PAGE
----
Any pronouns . 26 . Constantly needs coffee
I mostly draw fantasy and sci-fi content.
Digital art, on computer. Wacom graphic tablet. Software: Clip Studio Paint.
Hobbyist, never studied art, I just like to draw. Find more artworks in my links.
Click a picture for full credit
Prepare to dive into a world of fantasy and scifi with a tint of realism. What will seduce you more between the brave and bold Yevatem, the calm and respected Velilyevatem, the strong and conquerors Varveleilem, or the undefeated and feared Oyevatem? Perhaps you'll prefer to browse their fully developped language, their society, their pets and mounts, or their touching story?
Dive into a world populated by indigenous creatures living among the remains and ruins of their deified ancestors, and hear what they have to say.
Click on the next links to fully discover them:
I have a shitty health
Just read if you're curious to know why everything is slow with me
I was born with a genetic and rare disease. The type that makes the doctors ask "can you repeat the name of it?"By choice, I refused to talk about it on the net for the most entirety of my online presence. I will also not name it here. If you're really curious, I'm sure you can find the name of it on the net with some researches, but I'll state the most frequent symptoms here anyway.
There are several reasons for my silence about it.I am ashamed of my disease. It's a handicap, and makes me weak. I can't do most hobbies, and I'm a problem when we have to go somewhere. I feel like I'm always a problem, and a stupid person. And I cost to the society. Years ago I suffered from depression, convinced that my life wasn't worth it, and that I woudn't bring anything positive to this world.
I saw many people suffering from disabilities online and bearing it as a pride, clearly stating what they suffer from without the fear of being judged for it. They are the people who made me write this text today, because I admire them, and their strength.I suffered physically and mentally from this disease, and it also ruined my life on many levels. Because of it, I have been judged, even insulted many times. Before the diagnosis, members of my own family thought that I was faking (especially for chronic muscular and joint pain.) After all, no young person is supposed to feel pain somewhere every day, so I must have wanted to attract attention and nothing else, right? School is cruel and so are people when they don't know. I was an awful student, I have been denied the right to have a driver licence, I'm thrown away from most jobs, and some people even avoid me IRL because they know I'll be a problem. After all, you can't have fun with me around.The symptoms of it are physical, mental and cognitive.Physically, my connective tissues system is fucked up. It constitutes 80% of the human body. The most visible symptoms are: hypermobility, chronic (daily) pain in muscles and joints, chronic fatigue, easy and frequent dislocations, fragile skin and body and very complicated healing, resistance to anesthesia (I feel everything, pain included, when I'm operated), easy to lose blood and bleeds a lot, abnormal temperature variations, shaking, "numb members", pseudo-paralysis (mostly legs), bad proprioception (if I close my eyes, I fall, because I can't feel where my body is. And yes, I also often miss my mouth when I eat. Don't laugh!) and more.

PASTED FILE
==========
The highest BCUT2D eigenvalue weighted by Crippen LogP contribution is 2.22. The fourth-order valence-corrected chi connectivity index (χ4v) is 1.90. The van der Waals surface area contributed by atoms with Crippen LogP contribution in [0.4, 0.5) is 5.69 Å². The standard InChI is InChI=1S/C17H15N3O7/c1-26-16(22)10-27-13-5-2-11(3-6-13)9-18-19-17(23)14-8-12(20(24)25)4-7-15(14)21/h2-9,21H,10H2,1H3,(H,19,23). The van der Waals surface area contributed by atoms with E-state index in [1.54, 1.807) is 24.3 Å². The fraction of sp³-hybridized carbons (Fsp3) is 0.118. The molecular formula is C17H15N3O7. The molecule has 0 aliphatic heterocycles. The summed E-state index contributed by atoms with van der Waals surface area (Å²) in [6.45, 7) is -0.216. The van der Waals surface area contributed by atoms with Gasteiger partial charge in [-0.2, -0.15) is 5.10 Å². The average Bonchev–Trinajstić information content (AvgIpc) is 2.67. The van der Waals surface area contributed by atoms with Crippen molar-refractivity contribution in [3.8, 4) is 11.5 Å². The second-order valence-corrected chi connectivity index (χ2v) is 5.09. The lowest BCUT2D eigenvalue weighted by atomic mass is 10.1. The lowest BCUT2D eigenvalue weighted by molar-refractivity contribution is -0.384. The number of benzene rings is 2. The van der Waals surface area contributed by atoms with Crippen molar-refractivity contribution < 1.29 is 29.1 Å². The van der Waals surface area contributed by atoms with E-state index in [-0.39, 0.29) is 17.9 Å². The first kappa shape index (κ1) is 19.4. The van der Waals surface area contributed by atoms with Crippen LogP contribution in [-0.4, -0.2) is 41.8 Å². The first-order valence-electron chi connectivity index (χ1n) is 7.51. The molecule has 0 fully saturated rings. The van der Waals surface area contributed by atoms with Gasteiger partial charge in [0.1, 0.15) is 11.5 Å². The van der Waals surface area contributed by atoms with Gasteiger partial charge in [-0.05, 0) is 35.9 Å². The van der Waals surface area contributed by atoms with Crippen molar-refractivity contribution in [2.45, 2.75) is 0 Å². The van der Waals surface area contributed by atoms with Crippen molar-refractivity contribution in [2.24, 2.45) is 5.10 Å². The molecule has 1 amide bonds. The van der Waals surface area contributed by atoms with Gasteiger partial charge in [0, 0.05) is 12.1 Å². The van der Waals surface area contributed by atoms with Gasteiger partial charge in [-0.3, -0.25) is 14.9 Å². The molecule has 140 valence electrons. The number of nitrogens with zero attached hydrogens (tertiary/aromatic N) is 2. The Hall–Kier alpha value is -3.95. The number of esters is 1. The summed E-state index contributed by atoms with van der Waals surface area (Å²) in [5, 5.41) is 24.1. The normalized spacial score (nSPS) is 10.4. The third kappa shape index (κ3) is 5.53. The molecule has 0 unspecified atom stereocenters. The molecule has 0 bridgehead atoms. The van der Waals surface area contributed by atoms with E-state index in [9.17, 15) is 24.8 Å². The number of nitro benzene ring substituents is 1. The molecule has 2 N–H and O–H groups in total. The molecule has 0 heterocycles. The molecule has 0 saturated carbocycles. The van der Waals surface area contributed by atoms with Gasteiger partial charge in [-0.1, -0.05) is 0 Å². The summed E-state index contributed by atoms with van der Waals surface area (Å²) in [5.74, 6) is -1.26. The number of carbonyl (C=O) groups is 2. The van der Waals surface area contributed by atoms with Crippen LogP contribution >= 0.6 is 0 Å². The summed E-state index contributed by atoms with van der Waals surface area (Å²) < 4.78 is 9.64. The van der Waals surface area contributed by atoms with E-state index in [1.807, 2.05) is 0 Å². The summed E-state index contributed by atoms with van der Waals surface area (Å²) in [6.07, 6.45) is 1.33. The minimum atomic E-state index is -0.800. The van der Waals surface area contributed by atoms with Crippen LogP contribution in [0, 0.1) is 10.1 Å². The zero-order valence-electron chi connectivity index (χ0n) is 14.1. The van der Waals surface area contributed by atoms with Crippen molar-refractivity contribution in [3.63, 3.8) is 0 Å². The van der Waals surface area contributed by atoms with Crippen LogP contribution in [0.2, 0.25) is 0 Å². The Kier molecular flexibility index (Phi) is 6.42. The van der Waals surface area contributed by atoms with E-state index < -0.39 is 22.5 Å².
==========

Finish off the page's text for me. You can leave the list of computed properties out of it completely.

When you look at me, it'll mostly be visible with the fact that I need a lot of help to walk and to stand. I have braces and crutches for short walks, and a wheelchair for long ones.Mentally, it looks like this:
Short memory (a shitty one, let's say it), short attention span, focus and orientation disorders, heavy stress and anxiety (sometimes for no apparent reason), "brain fog" (suddenly I'm not here anymore).
These are due to the fact that my body is so naturaly broken that the oxygen has trouble to fully reach my brain. Makes me slow to think, and makes me feel dumb most of time.
"The most common type of [x], called [x], has been linked to various conditions that affect the brain and the central nervous system."
"[...] may cause problems with brain or spine development when weak connective tissue leads to damage or malformation of nerve cells."And for the cognitive symptoms:
Hyperacusis (hyper sensitivity to sounds), dyslexia, pseudo-epilepsy (it's epilepsy but with different triggers than usual), and hyper sensitivity to light in general (I'm a vampire.)